Article Text

Perceived and actual obesity in childhood and adolescence and risk of adult depression


Background Obesity in childhood and adolescence has important health consequences, but its relation to risk of adult depression remains uncertain.

Objective To examine the effect of perceived and actual obesity during childhood and adolescence on prevalence and incidence of adult depression risk.

Methods Cohort study of 91 798 female registered nurses followed longitudinally for 12 years.

Results As compared with lean women of the same age, women in the two highest categories of body shape at age 10 had both higher prevalence (OR=2.59, 95% CI 1.46 to 4.61) and incidence (OR=2.01, 95% CI 1.08 to 3.71) of depression. Similar results were obtained for body shape at age 20 (OR=3.43 for prevalence and OR=2.03 for incidence) and for body mass index (BMI) at age 18 (OR=2.92 for BMI ≥40 kg/m2). These associations remained significant after adjustment for multiple confounders.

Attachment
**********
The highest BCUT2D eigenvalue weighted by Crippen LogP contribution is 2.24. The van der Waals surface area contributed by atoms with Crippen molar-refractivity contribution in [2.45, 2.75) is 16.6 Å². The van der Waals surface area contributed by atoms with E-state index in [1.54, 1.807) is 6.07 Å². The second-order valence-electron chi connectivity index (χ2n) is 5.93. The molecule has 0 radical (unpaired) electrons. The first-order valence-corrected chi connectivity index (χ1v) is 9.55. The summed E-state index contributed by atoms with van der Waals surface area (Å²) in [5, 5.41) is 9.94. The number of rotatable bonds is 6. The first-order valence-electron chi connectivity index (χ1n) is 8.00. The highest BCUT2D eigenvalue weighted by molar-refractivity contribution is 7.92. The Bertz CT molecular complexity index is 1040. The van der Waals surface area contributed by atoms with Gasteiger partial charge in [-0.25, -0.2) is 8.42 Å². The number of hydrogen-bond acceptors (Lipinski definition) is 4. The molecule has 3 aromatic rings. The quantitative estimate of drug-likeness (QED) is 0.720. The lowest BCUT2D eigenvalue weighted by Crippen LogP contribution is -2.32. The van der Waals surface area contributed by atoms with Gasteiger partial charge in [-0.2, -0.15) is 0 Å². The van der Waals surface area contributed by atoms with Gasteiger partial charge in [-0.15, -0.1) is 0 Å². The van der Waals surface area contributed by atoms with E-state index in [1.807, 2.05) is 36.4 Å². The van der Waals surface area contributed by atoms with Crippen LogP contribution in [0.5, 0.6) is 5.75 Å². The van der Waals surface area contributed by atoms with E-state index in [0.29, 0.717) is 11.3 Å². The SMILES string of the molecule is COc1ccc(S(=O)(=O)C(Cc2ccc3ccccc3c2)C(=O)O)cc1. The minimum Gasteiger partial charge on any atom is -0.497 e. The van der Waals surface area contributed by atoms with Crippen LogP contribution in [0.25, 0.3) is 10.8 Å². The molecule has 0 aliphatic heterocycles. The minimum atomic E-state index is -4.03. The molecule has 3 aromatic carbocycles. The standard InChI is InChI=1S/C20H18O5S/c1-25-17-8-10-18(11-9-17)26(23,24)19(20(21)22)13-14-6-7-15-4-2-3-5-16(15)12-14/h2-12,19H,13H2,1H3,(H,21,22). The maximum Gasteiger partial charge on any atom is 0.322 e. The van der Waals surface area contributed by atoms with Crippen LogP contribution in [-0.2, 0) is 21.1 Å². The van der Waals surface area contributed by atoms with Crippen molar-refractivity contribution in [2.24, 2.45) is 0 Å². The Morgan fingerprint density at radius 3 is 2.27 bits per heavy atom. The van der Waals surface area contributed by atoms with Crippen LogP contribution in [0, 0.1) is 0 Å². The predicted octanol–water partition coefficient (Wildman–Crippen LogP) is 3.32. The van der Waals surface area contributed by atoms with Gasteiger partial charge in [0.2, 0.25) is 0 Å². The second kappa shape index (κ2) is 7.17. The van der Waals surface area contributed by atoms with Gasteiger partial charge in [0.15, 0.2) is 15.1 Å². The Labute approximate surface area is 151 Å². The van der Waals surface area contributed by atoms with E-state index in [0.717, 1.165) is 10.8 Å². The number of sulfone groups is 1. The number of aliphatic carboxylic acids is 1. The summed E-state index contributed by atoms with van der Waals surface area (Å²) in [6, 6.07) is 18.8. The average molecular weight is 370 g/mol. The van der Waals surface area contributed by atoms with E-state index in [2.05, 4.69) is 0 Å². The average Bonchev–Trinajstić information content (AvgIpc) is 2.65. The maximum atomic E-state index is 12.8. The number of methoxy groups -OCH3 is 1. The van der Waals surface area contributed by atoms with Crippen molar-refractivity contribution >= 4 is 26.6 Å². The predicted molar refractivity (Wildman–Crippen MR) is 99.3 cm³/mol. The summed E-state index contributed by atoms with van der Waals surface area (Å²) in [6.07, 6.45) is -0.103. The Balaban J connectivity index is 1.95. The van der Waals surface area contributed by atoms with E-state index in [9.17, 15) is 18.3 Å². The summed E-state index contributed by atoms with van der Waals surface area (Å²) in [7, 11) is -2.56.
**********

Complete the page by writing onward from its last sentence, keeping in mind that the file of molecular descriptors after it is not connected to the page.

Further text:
Conclusion These results indicate that childhood–adolescence obesity is a strong and independent risk factor for adult depression.

  • Cohort studies
  • depression
  • adolescence
  • obesity
  • epidemiology
  • psychiatry
  • addictive behaviour/addiction
  • nutrition
  • child health

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